Here’s another analogy: If DNA is the blueprint for proteins, RNA is the contractor. It makes single-stranded copies of DNA’s genes, called mRNA, which tell the cell to produce proteins. In 1998, scientists identified RNAi, a mechanism that primitive organisms use to detect and destroy virus’s double-stranded RNA and any viral mRNA. Mammals’ immune systems made RNAi’s antiviral function irrelevant (although all vertebrates, including humans, still use RNAi to regulate mRNA activity), but researchers found that introducing small segments of double-stranded RNA to cells could trigger the ancient mechanism and selectively halt the production of specific proteins.
That ability makes RNAi a potential fix for many diseases, including cancer, that arise when abnormal cells produce excessive amounts of everyday proteins. In theory, manipulating RNAi to kill proteins is simple. ALN-VSP, for example, consists of synthetic double-stranded RNA designed to match tumor mRNA that codes for two proteins: VEGF, which cancers overproduce to help grow new blood vessels, and KSP, which sets off rapid cell division. The researchers send the synthetic RNA into liver cells, and the body’s RNAi system kills both the synthetic RNA and any matching tumor-grown mRNA. Knock out the mRNAs coding for those proteins—which in the liver are produced only by cancer cells—and the tumor stops growing.
Monday, August 30, 2010
Sunday, August 29, 2010
My French "parents" celebrated their 50th anniversary today. It's a shame I couldn't be with them, but such is life. They were actually married on August 2; in a recent email, Papa reminded me that I became part of his family almost 25 years ago, in 1986. I met the Ducoulombier family through the Nacel educational exchange program, and had originally been slated to stay with the Ganachaud family. As it turned out, fortune conspired against that meeting, and I was shunted to the Ducoulombiers. They turned out to be a very open and loving family, and we've been in touch ever since. Papa has four sons: François, Damien, Xavier, and Dominique. The latter two have spent a month at our house in northern Virginia; all four sons are married and have plenty of kids. I can only imagine how huge this get-together must have been. Happy 50th anniversary, Maman et Papa!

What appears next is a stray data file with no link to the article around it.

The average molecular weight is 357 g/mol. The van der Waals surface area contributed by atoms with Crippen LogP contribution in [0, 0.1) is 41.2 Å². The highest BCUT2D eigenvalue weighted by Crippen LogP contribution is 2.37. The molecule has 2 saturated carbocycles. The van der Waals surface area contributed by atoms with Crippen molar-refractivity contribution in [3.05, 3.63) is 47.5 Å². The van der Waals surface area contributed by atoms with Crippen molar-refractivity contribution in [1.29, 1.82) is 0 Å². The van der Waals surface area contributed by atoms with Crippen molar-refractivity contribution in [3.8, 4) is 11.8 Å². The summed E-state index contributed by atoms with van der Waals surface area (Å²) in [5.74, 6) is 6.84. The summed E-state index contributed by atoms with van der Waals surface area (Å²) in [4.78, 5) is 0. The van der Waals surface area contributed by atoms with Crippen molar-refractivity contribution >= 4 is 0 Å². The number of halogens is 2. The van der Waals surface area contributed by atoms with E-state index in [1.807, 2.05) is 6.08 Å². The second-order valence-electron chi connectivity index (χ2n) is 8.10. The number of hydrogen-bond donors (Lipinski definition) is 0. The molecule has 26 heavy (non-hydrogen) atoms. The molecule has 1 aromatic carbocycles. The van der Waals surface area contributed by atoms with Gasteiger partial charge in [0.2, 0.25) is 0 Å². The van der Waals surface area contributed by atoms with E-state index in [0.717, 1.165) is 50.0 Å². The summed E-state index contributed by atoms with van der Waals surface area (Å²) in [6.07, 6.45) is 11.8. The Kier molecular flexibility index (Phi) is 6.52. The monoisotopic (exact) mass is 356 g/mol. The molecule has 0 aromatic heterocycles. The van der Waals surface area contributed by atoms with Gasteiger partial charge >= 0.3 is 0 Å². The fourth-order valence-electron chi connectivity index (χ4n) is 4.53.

Saturday, August 28, 2010
Despite being back in America since 2008, I guess I'm not current when it comes to politics: I still have trouble believing that conservative writer and commentator Glenn Beck is truly this popular. That's just nuts. The man isn't what I'd call a paragon of classical conservative values, and he certainly doesn't have the intellectual firepower of a William F. Buckley.
Conservatives: do you really want people like Beck representing you?
"The most used phrase in my administration, if I were to be President, would be, 'What the hell you mean, we're out of missiles?'"